Diversified U.S. manufacturer 3M Co on Monday said it agreed to buy Cogent Inc for more than $900 million, paying a nearly 18 percent premium for the biometric identification systems company.
3M said it would pay $10.50 a share to buy Cogent, whose shares jumped 19.8 percent to $10.68 in early trading, suggesting the market considers a rival bid possible. 3M shares were down 40 cents at $80.60.
Cogent, based in Pasadena, California, makes automated fingerprint and palmprint identification systems -- called biometrics -- that allow its customers to capture fingerprint and palm print images electronically, encode prints into searchable files, and compare sets of prints.
3M makes systems for creating and validating documents like passports, as well as products used at national borders. It said the deal will help it expand in the market for law enforcement systems, and estimates the $4 billion biometric market will grow by 20 percent a year.
3M's Chief Executive George Buckley said last week that the company could spend about $2 billion on acquisitions in 2010, double its previous estimate for the year.
About half of Cogent's revenues come from the U.S. Department of Homeland Security, so a rival bid by overseas rivals like France's Safran or Japan's NEC Corp. was not likely, said analyst Frederick Ziegel of Blue Water Capital Markets LLC.
It's very heavily government business and it's very heavily big deals. That is a recipe for very volatile financial results, Ziegel said, adding that biometrics companies were typically valued at about three to four times 2011 sales, and the Cogent deal falls in that range.
TARGETING LAW ENFORCERS
Biometrics has become a widely accepted technology around the world although privacy concerns have posed a barrier to its adoption in some markets. The technology is moving toward mobile applications, such as handheld scanners, for uses like law enforcement and voting.
3M said the deal was worth $943 million, but a calculation based on 88.8 million Cogent shares outstanding put the value at $932 million. A 3M spokeswoman said she was not immediately able to explain the slight discrepancy.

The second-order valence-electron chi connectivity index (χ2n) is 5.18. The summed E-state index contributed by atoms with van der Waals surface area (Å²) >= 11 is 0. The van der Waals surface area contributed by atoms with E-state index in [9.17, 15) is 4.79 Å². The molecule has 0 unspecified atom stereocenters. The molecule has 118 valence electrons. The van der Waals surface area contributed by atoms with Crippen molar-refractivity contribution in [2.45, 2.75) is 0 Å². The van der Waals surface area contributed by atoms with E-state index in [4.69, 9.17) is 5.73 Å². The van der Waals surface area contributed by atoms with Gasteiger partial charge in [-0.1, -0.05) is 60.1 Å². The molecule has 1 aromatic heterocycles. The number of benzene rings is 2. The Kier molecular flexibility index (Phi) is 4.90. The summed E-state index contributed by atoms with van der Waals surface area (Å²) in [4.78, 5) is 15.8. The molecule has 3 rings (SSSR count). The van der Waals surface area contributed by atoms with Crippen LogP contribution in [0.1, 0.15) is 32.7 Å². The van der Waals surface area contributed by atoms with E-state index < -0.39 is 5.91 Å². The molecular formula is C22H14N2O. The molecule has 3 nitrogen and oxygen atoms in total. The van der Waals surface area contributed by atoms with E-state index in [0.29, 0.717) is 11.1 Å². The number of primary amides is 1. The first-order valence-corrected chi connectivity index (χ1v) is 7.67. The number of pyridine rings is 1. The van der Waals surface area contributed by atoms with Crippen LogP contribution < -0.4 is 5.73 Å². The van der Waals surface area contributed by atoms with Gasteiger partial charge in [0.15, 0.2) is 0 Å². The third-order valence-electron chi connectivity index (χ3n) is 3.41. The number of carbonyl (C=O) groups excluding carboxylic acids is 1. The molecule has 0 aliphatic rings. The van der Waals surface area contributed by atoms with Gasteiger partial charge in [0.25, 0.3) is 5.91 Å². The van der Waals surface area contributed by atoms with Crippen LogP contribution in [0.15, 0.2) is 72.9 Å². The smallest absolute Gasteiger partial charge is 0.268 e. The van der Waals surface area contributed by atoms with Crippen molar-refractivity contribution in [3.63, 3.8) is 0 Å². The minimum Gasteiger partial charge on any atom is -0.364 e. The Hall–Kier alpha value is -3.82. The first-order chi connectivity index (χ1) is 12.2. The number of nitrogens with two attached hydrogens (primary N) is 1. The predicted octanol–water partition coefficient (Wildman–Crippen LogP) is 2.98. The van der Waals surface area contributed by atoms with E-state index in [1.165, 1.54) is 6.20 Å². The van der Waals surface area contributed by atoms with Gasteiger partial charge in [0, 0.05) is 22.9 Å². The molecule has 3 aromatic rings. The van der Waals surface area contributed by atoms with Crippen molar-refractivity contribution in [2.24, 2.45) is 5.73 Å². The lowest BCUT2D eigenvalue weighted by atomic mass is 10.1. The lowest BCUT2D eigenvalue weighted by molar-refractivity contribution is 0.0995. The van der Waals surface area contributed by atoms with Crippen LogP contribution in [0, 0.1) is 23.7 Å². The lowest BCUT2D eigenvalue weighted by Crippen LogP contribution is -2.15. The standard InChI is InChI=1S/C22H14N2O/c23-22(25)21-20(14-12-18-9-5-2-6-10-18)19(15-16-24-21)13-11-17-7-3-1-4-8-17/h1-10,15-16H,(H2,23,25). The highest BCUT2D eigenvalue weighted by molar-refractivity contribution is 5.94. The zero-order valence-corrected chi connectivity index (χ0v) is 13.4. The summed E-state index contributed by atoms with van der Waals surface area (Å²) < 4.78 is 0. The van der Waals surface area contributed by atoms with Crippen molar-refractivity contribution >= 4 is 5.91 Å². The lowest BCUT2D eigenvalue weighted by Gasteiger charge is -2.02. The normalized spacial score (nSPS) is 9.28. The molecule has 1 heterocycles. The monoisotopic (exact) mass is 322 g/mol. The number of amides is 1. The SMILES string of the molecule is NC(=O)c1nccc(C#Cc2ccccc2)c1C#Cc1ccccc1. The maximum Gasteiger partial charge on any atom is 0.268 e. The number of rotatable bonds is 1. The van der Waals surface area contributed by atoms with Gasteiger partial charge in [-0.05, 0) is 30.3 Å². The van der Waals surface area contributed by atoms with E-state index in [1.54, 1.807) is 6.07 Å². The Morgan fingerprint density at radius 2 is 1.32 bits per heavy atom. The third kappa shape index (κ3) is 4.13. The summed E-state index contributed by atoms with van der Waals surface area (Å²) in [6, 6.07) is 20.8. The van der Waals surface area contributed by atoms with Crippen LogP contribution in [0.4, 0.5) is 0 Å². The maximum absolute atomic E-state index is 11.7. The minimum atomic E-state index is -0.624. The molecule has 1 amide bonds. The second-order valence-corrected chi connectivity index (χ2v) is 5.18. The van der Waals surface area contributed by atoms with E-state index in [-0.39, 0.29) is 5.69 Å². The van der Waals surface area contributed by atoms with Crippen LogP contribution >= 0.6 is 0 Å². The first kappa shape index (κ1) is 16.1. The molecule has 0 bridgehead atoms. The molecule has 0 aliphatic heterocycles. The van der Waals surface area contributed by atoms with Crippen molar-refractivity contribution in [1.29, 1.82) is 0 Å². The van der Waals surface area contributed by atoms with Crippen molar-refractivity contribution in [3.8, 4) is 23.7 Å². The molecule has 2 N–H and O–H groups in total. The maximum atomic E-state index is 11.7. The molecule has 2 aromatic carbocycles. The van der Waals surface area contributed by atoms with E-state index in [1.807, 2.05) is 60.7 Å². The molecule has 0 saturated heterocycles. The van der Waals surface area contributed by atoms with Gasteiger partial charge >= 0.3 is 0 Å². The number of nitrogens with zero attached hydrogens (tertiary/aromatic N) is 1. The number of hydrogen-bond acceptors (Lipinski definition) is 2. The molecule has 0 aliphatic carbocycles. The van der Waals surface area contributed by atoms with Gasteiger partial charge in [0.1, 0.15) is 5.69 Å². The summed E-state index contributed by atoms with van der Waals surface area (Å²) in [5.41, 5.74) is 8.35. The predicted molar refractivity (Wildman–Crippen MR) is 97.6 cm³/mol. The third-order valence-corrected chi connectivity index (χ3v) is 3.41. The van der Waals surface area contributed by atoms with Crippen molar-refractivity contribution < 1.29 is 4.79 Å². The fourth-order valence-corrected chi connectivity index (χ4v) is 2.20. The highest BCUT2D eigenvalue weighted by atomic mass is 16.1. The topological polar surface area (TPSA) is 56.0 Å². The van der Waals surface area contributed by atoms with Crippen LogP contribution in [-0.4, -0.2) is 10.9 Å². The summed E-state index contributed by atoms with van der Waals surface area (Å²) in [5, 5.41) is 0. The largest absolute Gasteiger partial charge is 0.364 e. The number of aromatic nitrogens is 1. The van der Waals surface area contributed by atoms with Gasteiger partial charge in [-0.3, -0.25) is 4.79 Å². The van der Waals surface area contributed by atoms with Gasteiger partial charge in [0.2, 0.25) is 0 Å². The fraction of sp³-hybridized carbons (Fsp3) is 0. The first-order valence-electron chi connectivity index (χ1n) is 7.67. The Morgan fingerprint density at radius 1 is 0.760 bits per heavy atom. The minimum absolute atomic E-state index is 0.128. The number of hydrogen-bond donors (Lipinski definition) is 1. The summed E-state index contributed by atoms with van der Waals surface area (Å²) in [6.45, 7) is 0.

Net of cash acquired in the deal, 3M said it was paying $430 million for Cogent. The transaction is expected to close during the fourth quarter of the year.
Cogent had about $130 million in revenue in 2009. 3M expects the purchase to be dilutive to earnings by 9 to 10 cents per share over the first 12 months after closing. Excluding purchase accounting adjustments and integration costs, its expects the deal to add to earnings by 1 to 2 cents per share.
J.P. Morgan advised 3M, while Credit Suisse and Goldman Sachs acted as financial advisers to Cogent Systems.
A series of deals for mid-tier defense companies has lifted valuations of companies that provide the niche surveillance and intelligence technologies.
It is an area where large defense contractors like Boeing have been stepping up investment. As the United States strengthens its focus on national security, Boeing's peers Lockheed Martin Corp, Northrop Grumman, General Dynamics, Goodrich Corp and BAE Systems Plc, are eyeing a bigger slice of the surveillance and intelligence market.
Cogent competitor L-1 Identity Solutions, a maker of fingerprint and iris recognition devices, said last week it was close to announcing a deal, which analysts peg at around $1 billion. L-1 put itself up for sale in March.
L-1 shares were down 2.9 percent in early trading to $8.66.
France's Safran could end up winning that business, said Ziegel, of Blue Water.
Safran has taken a couple of deals from Cogent, and maybe that's partly driving this deal with 3M, Ziegel said.
(Additional reporting by Michael Erman in New York and Bijoy Anandoth Koyitty in Bangalore, editing by Dave Zimmerman)